There are a number of reasons that PCs became the standard and Macs remained a niche item, but one of the most important factors was that the hardware was pretty much open on PCs from the get-go. This allowed market forces to work, and more people opted for flexibility, which in turn spurred competition and knocked down the prices. So, if you wanted a Mac because you appreciated its superior [fill in pet feature here], you accepted the proprietary nature of the machine as the price to pay for increased quality. Mac had a second chance to win market share when they made the smart decision to base OS X on Unix -- I was one of many who bought a Mac in response. Then they made a series of dumb decisions and broke a lot of the Unix goodness. I won't buy another Mac, consequently.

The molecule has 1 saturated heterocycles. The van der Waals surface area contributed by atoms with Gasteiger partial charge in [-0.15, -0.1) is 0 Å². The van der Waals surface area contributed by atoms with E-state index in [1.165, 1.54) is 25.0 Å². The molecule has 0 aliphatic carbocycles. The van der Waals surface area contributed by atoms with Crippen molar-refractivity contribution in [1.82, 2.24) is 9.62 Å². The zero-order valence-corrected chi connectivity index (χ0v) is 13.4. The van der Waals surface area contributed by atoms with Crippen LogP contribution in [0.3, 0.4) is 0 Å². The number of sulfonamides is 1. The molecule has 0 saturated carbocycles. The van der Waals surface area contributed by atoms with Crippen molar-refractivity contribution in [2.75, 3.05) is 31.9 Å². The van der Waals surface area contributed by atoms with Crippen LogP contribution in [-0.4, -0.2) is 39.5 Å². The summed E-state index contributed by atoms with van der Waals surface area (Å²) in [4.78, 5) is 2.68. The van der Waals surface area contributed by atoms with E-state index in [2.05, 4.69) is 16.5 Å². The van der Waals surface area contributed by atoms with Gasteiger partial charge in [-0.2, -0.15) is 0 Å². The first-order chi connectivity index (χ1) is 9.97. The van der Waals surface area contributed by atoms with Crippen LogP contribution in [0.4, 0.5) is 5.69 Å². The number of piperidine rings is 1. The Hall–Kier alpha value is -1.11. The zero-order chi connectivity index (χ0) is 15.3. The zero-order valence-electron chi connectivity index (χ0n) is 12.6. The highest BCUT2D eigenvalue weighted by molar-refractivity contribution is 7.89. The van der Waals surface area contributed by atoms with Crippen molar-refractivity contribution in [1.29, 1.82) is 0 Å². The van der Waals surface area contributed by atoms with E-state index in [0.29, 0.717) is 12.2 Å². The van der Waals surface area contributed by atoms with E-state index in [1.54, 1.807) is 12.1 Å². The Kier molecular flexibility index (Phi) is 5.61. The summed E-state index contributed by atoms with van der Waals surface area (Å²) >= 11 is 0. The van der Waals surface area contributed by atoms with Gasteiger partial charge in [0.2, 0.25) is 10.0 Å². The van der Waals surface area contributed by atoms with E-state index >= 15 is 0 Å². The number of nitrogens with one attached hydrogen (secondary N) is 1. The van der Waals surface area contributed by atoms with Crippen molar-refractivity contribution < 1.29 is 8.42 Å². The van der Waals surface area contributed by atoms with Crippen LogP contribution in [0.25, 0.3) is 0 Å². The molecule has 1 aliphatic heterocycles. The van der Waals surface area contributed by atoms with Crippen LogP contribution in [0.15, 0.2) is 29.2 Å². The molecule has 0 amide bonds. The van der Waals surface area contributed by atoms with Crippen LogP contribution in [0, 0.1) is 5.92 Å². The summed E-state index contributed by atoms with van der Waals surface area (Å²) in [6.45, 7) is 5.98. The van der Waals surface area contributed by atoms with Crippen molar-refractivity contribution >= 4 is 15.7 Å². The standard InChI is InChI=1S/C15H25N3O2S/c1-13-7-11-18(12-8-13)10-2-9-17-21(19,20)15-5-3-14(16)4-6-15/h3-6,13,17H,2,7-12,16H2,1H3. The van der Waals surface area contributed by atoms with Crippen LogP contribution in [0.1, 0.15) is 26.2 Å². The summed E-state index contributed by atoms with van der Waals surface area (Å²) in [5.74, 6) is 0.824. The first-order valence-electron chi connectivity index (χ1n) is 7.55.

I expect the same thing will happen with next-gen smart phones -- some people will stick with the iPhone because they like its snazziness, others will opt for a different phone, whether because its hackable, cheaper, supports more telco services, or whatever.


Posted by
Alastair
2008-02-08 00:41:00 -0600
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Interestingly modern Intel-based macs have very minor differences to regular generic PC hardware. AFAIK the only major difference is that Apple uses EFI instead of the dinosaur-era BIOS used in most PCs. Hey, you can run XP or Linux or whatever you want on most Intel Macs. No vendor lock-in to OS X any more!

Curious to hear more about this statement:

Then they made a series of dumb decisions and broke a lot of the Unix goodness.


Posted by
Brendan
2008-02-08 00:41:00 -0600
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Good point about the Intel processors. But is it possible to install Windows on Apple hardware without OS X being installed first? (I'm not saying anyone would want to, of course.) And, probably as a consequence of Apple's move to Intel, I understand it's possible to get OS X running, natively, on a PC.